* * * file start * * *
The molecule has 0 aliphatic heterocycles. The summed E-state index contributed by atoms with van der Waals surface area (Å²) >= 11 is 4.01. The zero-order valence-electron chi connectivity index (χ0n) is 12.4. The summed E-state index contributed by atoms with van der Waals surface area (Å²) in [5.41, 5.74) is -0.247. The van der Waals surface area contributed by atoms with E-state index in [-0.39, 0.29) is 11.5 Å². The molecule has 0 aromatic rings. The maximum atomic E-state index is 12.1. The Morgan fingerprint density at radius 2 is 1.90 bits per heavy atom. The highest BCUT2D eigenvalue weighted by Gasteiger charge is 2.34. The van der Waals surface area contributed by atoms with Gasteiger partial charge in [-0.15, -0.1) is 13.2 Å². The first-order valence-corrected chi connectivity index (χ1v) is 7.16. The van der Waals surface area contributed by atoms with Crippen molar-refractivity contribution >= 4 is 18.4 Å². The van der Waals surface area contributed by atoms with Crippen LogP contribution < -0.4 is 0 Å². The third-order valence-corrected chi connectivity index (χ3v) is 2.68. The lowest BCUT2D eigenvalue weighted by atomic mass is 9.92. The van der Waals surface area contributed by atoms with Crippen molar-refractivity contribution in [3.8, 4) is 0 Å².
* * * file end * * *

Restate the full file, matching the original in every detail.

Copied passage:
The molecule has 0 aliphatic heterocycles. The summed E-state index contributed by atoms with van der Waals surface area (Å²) >= 11 is 4.01. The zero-order valence-electron chi connectivity index (χ0n) is 12.4. The summed E-state index contributed by atoms with van der Waals surface area (Å²) in [5.41, 5.74) is -0.247. The van der Waals surface area contributed by atoms with E-state index in [-0.39, 0.29) is 11.5 Å². The molecule has 0 aromatic rings. The maximum atomic E-state index is 12.1. The Morgan fingerprint density at radius 2 is 1.90 bits per heavy atom. The highest BCUT2D eigenvalue weighted by Gasteiger charge is 2.34. The van der Waals surface area contributed by atoms with Gasteiger partial charge in [-0.15, -0.1) is 13.2 Å². The first-order valence-corrected chi connectivity index (χ1v) is 7.16. The van der Waals surface area contributed by atoms with Crippen molar-refractivity contribution >= 4 is 18.4 Å². The van der Waals surface area contributed by atoms with Crippen LogP contribution < -0.4 is 0 Å². The third-order valence-corrected chi connectivity index (χ3v) is 2.68. The lowest BCUT2D eigenvalue weighted by atomic mass is 9.92. The van der Waals surface area contributed by atoms with Crippen molar-refractivity contribution in [3.8, 4) is 0 Å².